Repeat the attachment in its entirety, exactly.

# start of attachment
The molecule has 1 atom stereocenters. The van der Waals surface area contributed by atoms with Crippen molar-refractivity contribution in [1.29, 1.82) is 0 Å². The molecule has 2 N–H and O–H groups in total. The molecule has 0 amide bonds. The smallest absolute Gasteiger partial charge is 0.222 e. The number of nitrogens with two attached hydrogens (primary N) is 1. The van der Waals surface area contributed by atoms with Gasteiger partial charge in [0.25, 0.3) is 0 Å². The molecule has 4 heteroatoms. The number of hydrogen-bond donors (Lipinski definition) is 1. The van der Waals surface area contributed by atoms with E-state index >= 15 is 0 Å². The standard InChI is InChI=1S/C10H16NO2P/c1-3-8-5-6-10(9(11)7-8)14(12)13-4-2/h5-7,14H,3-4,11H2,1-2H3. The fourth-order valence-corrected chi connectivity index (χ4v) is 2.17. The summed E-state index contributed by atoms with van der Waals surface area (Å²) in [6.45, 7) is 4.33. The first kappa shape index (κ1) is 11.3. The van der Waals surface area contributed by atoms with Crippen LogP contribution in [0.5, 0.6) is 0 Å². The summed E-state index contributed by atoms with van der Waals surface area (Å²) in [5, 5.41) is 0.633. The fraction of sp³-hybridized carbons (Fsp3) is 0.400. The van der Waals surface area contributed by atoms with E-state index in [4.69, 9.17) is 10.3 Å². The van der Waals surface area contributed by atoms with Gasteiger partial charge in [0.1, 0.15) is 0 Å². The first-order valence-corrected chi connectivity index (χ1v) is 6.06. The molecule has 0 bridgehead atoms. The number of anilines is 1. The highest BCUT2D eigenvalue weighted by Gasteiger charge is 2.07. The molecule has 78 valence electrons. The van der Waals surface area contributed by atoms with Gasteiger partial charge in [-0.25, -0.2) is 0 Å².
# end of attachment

The molecule has 1 atom stereocenters. The van der Waals surface area contributed by atoms with Crippen molar-refractivity contribution in [1.29, 1.82) is 0 Å². The molecule has 2 N–H and O–H groups in total. The molecule has 0 amide bonds. The smallest absolute Gasteiger partial charge is 0.222 e. The number of nitrogens with two attached hydrogens (primary N) is 1. The van der Waals surface area contributed by atoms with Gasteiger partial charge in [0.25, 0.3) is 0 Å². The molecule has 4 heteroatoms. The number of hydrogen-bond donors (Lipinski definition) is 1. The van der Waals surface area contributed by atoms with E-state index >= 15 is 0 Å². The standard InChI is InChI=1S/C10H16NO2P/c1-3-8-5-6-10(9(11)7-8)14(12)13-4-2/h5-7,14H,3-4,11H2,1-2H3. The fourth-order valence-corrected chi connectivity index (χ4v) is 2.17. The summed E-state index contributed by atoms with van der Waals surface area (Å²) in [6.45, 7) is 4.33. The first kappa shape index (κ1) is 11.3. The van der Waals surface area contributed by atoms with Crippen LogP contribution in [0.5, 0.6) is 0 Å². The summed E-state index contributed by atoms with van der Waals surface area (Å²) in [5, 5.41) is 0.633. The fraction of sp³-hybridized carbons (Fsp3) is 0.400. The van der Waals surface area contributed by atoms with E-state index in [4.69, 9.17) is 10.3 Å². The van der Waals surface area contributed by atoms with Gasteiger partial charge in [0.1, 0.15) is 0 Å². The first-order valence-corrected chi connectivity index (χ1v) is 6.06. The molecule has 0 bridgehead atoms. The number of anilines is 1. The highest BCUT2D eigenvalue weighted by Gasteiger charge is 2.07. The molecule has 78 valence electrons. The van der Waals surface area contributed by atoms with Gasteiger partial charge in [-0.25, -0.2) is 0 Å².